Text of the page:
What is the Process of a Personal Injury Case

When settlement proceeds come in, who is reimbursed first?

The first entity that gets reimbursed is the entity that is owed a lien; that is, Medicare, the Department of Public Welfare, your health insurance, or worker’s compensation. Any of those entities may have a lien to your personal injury settlement, and those entities have to take a piece out of the person injury proceeds before anyone else gets reimbursed. This is a matter of Pennsylvania law. Your health insurance company will send you in your personal injury case seeking “reimbursement” of bills they have paid on your behalf. This is why you need a qualified personal injury lawyer to handle your accident case so that any health insurance “liens” can be reduced or eliminated.

Of course, your attorney’s fee gets paid as well as any expenses your attorney pays in order to prosecute the case: for instance, expenses to file suit, expenses to get deposition transcripts, and expenses to get medical records. All of this is itemized for the client and is taken out of the proceeds from the settlement or the jury verdict. Only after those items are paid does the client receive the proceeds of the personal injury settlement or jury verdict.


What are my responsibilities as a client?

As a client in a personal injury case, your responsibilities include:

  • Obtaining medical care and treatment for any injuries you receive. It is important that you’re a compliant patient and follow the doctor’s recommendations fully.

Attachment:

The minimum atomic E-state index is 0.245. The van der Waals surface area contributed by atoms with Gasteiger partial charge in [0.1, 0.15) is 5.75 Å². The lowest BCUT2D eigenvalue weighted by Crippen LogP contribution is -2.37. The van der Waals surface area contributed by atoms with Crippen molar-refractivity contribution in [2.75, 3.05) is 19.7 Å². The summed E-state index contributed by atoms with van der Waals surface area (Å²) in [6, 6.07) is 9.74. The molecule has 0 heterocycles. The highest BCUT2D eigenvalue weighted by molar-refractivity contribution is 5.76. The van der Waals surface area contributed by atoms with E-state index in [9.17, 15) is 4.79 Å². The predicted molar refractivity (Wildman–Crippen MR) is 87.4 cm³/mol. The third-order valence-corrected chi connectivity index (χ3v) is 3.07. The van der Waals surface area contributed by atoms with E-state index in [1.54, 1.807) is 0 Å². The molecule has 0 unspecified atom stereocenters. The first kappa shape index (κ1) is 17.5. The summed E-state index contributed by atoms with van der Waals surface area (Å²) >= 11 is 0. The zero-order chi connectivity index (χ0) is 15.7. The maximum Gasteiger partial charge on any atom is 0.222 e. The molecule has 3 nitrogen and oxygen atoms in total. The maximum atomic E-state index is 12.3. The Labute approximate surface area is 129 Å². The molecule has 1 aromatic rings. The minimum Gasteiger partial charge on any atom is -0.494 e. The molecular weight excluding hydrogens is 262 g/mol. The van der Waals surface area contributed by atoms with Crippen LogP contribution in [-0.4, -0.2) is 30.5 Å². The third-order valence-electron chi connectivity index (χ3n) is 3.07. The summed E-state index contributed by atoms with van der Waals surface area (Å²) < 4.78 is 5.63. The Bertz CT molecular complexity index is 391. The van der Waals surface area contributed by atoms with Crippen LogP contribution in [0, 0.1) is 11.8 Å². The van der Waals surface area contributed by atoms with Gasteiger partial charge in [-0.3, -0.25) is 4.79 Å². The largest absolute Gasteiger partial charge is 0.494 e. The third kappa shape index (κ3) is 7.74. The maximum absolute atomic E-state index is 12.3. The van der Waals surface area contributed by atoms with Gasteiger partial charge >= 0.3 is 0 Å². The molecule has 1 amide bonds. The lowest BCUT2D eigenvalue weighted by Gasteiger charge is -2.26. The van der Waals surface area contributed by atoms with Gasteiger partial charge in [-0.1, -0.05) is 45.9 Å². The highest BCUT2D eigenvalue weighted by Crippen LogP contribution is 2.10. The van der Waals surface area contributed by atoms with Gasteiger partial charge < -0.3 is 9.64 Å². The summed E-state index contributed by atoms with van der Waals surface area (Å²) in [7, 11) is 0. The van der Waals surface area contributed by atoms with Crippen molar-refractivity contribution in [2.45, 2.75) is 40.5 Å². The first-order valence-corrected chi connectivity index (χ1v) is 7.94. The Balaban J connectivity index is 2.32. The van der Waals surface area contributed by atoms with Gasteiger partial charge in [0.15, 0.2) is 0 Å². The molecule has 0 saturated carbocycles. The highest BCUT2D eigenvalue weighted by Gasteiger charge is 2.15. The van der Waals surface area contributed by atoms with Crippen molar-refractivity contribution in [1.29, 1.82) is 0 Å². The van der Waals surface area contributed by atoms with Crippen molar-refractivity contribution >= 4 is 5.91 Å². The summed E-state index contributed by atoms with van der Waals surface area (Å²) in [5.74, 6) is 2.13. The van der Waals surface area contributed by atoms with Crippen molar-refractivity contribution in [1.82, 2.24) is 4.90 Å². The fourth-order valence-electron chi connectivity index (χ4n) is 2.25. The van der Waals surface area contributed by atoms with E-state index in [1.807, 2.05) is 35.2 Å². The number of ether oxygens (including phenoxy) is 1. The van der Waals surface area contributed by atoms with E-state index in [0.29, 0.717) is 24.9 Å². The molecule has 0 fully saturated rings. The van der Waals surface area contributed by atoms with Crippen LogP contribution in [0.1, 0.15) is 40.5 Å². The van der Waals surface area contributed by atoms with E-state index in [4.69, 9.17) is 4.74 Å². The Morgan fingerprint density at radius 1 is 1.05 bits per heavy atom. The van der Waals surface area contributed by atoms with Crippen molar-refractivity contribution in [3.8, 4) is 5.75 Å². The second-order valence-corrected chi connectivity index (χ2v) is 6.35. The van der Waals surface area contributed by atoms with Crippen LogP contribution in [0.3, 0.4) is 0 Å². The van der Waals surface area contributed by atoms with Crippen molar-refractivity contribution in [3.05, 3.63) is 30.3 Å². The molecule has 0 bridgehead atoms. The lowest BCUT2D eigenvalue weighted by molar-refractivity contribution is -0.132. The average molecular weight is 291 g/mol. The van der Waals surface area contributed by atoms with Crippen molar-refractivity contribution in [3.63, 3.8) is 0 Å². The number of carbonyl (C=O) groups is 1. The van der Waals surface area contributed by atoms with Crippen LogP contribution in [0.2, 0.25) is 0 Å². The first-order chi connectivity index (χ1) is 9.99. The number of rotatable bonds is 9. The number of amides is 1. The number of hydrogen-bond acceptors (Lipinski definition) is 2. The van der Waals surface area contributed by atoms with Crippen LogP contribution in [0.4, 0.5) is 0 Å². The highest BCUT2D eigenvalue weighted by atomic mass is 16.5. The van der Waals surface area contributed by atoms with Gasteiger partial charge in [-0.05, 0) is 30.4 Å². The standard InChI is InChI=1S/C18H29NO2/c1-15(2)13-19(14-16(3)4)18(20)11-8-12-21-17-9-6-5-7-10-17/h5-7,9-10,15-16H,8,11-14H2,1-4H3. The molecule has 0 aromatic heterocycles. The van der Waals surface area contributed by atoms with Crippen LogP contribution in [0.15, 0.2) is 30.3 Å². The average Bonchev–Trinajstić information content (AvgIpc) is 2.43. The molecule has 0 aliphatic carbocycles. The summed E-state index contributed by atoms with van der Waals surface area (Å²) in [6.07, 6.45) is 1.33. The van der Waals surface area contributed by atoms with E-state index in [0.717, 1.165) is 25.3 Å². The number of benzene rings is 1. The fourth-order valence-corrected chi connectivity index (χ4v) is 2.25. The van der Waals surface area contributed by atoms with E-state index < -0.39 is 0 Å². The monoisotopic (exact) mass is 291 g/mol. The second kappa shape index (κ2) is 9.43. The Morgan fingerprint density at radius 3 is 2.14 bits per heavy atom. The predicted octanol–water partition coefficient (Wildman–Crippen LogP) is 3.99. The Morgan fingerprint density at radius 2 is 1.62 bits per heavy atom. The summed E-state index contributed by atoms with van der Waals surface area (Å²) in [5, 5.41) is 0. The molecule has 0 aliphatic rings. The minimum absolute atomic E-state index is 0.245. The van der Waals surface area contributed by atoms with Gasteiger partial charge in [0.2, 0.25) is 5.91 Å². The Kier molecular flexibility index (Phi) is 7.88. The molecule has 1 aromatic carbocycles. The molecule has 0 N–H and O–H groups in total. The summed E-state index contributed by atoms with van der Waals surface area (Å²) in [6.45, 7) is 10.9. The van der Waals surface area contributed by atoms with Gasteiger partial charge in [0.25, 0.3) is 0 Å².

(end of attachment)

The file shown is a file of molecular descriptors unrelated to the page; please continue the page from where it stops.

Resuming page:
• You should keep document of various aspects of your case including time misses from work, medical facilities, and doctors that you’ve seen, etc.
  • Stay off social media
  • Be completely honest with your medical providers and attorney

Your responsibilities as a client in a personal injury case are to give all of the information to your attorney about your injuries and about the accident, as well as to provide this information to your medical providers.


What are my rights regarding recorded statements?

When a car accident occurs, the very first thing the opposing insurance company is going to do is send an investigator out to see you or call you on the phone. What they want to do is get your recorded statement. You do not have to offer a recorded statement to the other person’s insurance company. Rather, call your lawyer and let him or her speak on your behalf.

What is the hold up in settling my personal injury case?

There can be a variety of reasons for a hold up in settling your case. It could be that we are not getting the records or reports that we need from your doctor or doctors. We need those items in order to prove your injuries and in order to present your case properly to the opposing insurance company. In addition, the opposing insurance company may be intentionally delaying the settlement of your case. It is not in their interest to resolve a case quickly. Those are just some of the reasons why there might be a slow down in settling your personal injury case.


Do defense expert witnesses utilize deceptive tactics and misrepresentation?